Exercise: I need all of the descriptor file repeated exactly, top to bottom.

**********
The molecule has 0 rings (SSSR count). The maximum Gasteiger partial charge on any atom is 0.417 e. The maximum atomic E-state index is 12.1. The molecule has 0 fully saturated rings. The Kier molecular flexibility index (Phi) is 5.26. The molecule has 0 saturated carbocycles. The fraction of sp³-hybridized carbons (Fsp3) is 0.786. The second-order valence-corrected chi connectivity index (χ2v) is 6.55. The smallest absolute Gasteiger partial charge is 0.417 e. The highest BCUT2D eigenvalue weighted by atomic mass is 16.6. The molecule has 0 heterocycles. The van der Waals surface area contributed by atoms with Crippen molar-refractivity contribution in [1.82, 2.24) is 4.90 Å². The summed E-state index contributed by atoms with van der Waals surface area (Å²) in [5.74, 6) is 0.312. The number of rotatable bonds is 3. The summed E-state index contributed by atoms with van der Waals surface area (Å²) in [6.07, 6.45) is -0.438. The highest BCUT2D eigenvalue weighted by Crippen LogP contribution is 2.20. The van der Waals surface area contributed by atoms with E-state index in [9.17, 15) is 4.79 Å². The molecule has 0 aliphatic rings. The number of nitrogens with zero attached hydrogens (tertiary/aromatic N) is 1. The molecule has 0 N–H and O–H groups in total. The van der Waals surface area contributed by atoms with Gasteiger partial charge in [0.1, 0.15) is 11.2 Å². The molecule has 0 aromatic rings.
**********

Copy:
The molecule has 0 rings (SSSR count). The maximum Gasteiger partial charge on any atom is 0.417 e. The maximum atomic E-state index is 12.1. The molecule has 0 fully saturated rings. The Kier molecular flexibility index (Phi) is 5.26. The molecule has 0 saturated carbocycles. The fraction of sp³-hybridized carbons (Fsp3) is 0.786. The second-order valence-corrected chi connectivity index (χ2v) is 6.55. The smallest absolute Gasteiger partial charge is 0.417 e. The highest BCUT2D eigenvalue weighted by atomic mass is 16.6. The molecule has 0 heterocycles. The van der Waals surface area contributed by atoms with Crippen molar-refractivity contribution in [1.82, 2.24) is 4.90 Å². The summed E-state index contributed by atoms with van der Waals surface area (Å²) in [5.74, 6) is 0.312. The number of rotatable bonds is 3. The summed E-state index contributed by atoms with van der Waals surface area (Å²) in [6.07, 6.45) is -0.438. The highest BCUT2D eigenvalue weighted by Crippen LogP contribution is 2.20. The van der Waals surface area contributed by atoms with E-state index in [9.17, 15) is 4.79 Å². The molecule has 0 aliphatic rings. The number of nitrogens with zero attached hydrogens (tertiary/aromatic N) is 1. The molecule has 0 N–H and O–H groups in total. The van der Waals surface area contributed by atoms with Gasteiger partial charge in [0.1, 0.15) is 11.2 Å². The molecule has 0 aromatic rings.